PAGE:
Brazil’s COPOM is expected to cut 25 bp this week. Fiscal policy remains a problem, as pension reforms are dead in the water ahead of October elections. We think the fiscal and monetary policy mix is becoming more problematic.
An appeals court upheld former President Lula’s conviction on corruption charges and extended his sentence to 12 years. While an appeal to the Supreme Court is possible, it seems increasingly unlikely that Lula will be able to run again for president. Nevertheless, he has already accepted his PT party’s nomination even though formal registration isn’t until August 15.
National elections will be held in October. Polls have Lula currently leading the field, despite his legal woes. Latest Datafolha poll shows Lula with 37% support. Excluding Lula, rightist lawmaker Jair Bolsonaro is leading with 18% support. Leftist candidates Marina Silva and Ciro Gomes are polling 13% and 10%, respectively. They are closely followed by centrist candidates Gerardo Alckmin and Luciano Huck with 8% support each.
President Temer has been in office since Rousseff was impeached in 2016. He was never planning to run for election this year, and so he was willing to push for unpopular reforms. Recent comments suggest he has reached the end of his rope with regards to pension reform, as stiff resistance is being seen from Congress.
Indeed, support for pension reform has fallen. Congress just returned from recess, and it appears that support has fallen to 240-250 lawmakers in favor of the reforms. That number stood near 270 at the end of the year, but still short of the 308 needed to pass. Some more changes to the text may be made, but many lawmakers do not believe it will make much difference in the voting.
Brazil scores poorly in the World Bank’s Ease of Doing Business rankings (125 out of 190). The best components are protecting minority investors and getting electricity, while the worst are starting a business and paying taxes. Brazil does slightly better in Transparency International’s Corruption Perceptions Index (79 out of 176 and tied with Belarus, China, and India).
The economy is finally picking up from the deep recession. GDP growth is forecast by the IMF to accelerate modestly to 1.9% in 2018 from an estimated 0.7% in 2017, before picking up to 2.1% in 2019. GDP rose 1.4% y/y in Q3, the strongest rate since Q1 2014. Monthly data so far in Q4 suggest growth near 3% y/y and highlights upside risks to the growth forecasts.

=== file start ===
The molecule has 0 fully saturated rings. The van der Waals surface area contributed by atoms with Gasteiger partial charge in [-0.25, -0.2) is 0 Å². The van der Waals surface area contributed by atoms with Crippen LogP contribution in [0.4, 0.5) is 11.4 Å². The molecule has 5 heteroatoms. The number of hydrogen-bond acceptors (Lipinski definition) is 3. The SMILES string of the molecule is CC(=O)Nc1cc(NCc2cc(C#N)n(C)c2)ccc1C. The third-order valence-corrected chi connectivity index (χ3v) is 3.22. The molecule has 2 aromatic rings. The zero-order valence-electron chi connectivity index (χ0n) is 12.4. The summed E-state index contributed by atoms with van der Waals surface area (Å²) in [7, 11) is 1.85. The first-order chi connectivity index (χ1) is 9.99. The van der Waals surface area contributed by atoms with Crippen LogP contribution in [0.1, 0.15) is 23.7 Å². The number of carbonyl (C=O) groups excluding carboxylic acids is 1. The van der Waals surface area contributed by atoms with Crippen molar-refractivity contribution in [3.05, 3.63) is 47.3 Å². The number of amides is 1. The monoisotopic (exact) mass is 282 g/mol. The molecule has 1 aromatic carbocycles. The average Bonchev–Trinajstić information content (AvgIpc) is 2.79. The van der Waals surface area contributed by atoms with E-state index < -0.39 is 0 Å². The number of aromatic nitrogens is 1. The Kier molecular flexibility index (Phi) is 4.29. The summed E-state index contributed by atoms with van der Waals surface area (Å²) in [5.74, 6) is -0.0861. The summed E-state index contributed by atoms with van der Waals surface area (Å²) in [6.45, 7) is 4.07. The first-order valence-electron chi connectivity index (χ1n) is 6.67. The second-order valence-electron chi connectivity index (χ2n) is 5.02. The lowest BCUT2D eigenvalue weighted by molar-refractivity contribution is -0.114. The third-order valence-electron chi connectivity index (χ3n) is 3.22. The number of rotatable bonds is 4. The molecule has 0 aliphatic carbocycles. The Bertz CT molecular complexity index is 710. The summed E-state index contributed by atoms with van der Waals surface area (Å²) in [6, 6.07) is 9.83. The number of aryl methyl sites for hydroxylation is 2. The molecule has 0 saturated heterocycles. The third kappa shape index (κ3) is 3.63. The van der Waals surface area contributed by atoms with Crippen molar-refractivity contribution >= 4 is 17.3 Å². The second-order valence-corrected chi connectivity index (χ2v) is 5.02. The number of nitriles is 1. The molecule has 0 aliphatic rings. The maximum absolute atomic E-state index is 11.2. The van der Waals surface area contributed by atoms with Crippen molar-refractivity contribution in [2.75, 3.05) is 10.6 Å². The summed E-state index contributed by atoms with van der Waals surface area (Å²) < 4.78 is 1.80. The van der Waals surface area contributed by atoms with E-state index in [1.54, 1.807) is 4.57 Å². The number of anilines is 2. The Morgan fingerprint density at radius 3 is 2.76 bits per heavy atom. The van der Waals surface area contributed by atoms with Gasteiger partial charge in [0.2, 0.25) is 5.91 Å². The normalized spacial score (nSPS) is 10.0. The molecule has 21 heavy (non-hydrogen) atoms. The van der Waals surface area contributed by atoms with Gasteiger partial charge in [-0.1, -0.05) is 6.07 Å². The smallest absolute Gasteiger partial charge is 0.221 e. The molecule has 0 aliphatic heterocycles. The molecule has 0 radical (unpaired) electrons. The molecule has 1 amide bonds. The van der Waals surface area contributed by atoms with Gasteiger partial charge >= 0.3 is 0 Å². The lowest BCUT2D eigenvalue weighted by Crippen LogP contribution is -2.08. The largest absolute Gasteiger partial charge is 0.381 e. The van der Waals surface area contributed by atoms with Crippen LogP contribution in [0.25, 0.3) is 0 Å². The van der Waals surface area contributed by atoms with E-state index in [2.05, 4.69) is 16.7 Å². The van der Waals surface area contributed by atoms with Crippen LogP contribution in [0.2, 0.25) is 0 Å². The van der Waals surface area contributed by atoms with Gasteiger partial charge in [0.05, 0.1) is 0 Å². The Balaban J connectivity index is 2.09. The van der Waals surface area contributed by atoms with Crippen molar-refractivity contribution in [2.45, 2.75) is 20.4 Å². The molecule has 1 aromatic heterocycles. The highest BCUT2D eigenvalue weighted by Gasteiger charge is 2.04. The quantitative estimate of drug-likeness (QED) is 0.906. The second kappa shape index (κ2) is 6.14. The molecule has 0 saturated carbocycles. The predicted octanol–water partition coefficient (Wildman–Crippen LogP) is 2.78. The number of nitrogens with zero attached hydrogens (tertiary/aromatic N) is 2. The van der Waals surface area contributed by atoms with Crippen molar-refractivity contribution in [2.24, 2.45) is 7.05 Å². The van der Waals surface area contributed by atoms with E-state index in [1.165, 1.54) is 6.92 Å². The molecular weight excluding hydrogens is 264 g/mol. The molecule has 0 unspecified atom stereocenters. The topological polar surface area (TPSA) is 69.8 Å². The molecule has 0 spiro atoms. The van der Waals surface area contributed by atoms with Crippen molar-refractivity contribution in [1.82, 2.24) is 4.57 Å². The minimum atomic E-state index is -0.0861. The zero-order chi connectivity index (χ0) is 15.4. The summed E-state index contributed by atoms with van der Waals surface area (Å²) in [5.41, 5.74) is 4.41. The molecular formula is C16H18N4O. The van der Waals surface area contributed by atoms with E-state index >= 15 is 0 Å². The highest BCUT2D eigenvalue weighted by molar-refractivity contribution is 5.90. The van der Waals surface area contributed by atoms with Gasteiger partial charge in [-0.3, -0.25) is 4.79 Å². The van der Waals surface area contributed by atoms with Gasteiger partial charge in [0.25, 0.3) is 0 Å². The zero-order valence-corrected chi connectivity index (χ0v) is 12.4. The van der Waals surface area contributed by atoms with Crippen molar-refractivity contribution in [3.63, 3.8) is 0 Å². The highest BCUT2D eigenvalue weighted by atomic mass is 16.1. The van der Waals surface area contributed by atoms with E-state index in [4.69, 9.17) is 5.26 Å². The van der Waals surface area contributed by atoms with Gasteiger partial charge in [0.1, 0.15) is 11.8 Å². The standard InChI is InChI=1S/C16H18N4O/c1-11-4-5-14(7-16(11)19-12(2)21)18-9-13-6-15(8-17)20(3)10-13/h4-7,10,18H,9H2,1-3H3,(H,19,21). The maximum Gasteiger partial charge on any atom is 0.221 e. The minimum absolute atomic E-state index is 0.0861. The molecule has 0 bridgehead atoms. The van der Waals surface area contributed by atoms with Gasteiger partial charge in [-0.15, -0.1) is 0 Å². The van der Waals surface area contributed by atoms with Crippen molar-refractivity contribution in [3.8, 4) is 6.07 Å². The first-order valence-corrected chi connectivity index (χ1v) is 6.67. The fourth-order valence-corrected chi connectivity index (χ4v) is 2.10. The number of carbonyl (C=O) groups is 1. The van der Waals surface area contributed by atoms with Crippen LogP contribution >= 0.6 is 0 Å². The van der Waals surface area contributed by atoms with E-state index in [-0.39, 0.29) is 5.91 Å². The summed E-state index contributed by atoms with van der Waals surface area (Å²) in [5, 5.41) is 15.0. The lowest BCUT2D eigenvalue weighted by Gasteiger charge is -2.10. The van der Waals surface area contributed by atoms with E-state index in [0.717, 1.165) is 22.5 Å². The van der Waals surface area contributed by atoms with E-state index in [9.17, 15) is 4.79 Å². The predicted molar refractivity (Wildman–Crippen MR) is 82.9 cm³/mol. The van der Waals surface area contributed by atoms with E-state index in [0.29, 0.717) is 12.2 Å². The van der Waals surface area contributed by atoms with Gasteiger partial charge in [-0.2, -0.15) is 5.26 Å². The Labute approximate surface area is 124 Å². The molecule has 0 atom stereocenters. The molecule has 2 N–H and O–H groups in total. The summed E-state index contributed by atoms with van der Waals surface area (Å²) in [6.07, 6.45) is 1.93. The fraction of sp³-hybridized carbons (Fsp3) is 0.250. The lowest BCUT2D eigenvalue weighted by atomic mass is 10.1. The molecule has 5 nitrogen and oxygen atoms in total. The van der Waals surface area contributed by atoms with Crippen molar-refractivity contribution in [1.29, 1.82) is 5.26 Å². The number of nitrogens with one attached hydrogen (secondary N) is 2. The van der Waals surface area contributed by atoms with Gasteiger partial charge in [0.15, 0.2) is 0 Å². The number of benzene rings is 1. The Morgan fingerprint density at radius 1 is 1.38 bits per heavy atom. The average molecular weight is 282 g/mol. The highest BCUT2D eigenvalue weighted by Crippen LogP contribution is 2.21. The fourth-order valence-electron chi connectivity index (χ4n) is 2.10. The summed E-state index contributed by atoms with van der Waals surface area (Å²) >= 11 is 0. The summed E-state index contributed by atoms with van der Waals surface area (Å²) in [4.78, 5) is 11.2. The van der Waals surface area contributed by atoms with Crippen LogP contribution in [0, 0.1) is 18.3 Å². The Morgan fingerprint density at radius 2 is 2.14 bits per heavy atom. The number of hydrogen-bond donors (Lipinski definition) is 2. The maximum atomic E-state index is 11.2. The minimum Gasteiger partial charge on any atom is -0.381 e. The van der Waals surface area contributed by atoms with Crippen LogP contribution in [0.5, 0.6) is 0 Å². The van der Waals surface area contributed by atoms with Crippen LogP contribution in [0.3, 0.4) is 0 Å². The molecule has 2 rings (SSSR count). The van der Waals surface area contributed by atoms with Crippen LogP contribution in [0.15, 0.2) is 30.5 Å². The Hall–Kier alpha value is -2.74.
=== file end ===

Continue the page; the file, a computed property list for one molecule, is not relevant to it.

Price pressures bear watching, with IPCA consumer inflation accelerating to 3.02% y/y in mid-January from 2.95% in December. IPCA data for all of January is due out Thursday and is expected to rise 2.99% y/y. If so, it would still be in the bottom half of the 2.5-6.5% target range. PPI inflation has been accelerating, however, and other measures suggest price pressures are rising.
All this supports the case for steady rates, yet COPOM has signaled more easing was likely. As such, markets have priced in a final 25 bp cut to 6.75% this Wednesday. Incredibly, markets are pricing in the first hike as early as Q3. Monetary policy typically runs with lags of up to a year and so we find it dangerous for COPOM to be cutting rates right into the potential start of a tightening cycle.
Fiscal policy remains an issue as pension reforms stall. These reforms were initially meant to save BRL750-800 bln over ten years, but the government has cut those projections by nearly half. If passage is not seen, these costs will remain a bigger drag on the fiscal accounts. The nominal budget deficit came in at around -8% of GDP in 2017, down from -9% 2016. The gap is expected to remain around -8% of GDP in 2018 before narrowing to -7% in 2019, but the trajectory will depend on fiscal reforms under the next administration.
The external accounts should worsen modestly. Over the past couple of years, low commodity prices hurt exports while the sluggish economy helped reduce imports. Those trends have now reversed. The current account deficit was an estimated -1.4% of GDP in 2017, and is expected by the IMF to widen to -1.8% in 2018. However, the wider gap will still likely be covered entirely by FDI inflows.
Foreign reserves have steadied after falling over the course of 2015 and 2016. At $384 bln in January, they cover nearly 17 months of import and are over 8 times larger than the stock of short-term external debt. Thus, external vulnerabilities remain relatively low.
The real has done OK after underperforming in 2017. In 2017, BRL fell -2% vs. USD and was ahead of only the worst performers ARS (-14.5%) and TRY (-7%). So far in 2018, BRL is +2% YTD and is in the middle of the EM pack. The best performers YTD are MXN (+5.5%) and COP (+5%) while the worst are ARS (-4.5%) and PHP (-3%). Our EM FX model shows the real to have STRONG fundamentals, so it should start to outperform more.
Brazilian equities are outperforming EM after underperforming in 2017. In 2017, MSCI Brazil rose 21% vs. 34% for MSCI EM. So far this year, MSCI Brazil is up 11% YTD and compares to 5% YTD for MSCI EM. This outperformance should ebb, as our EM Equity model has Brazil at a VERY UNDERWEIGHT position.
Brazilian bonds have outperformed recently. The yield on 10-year local currency government bonds is about -40 bp YTD. This is behind only Peru (-47 bp) and ahead of the next best performers Russia (-29 bp) and Argentina (-9 bp). With inflation likely to continue rising and the central bank potentially tightening later this year, we think Brazilian bonds will start underperforming more.
Our own sovereign ratings model showed Brazil’s implied rating steady at BB+/Ba1/BB+. Actual BB-/Ba2/BB ratings have modest upgrade potential, but agencies are giving nothing to Brazil until pension reforms are completed.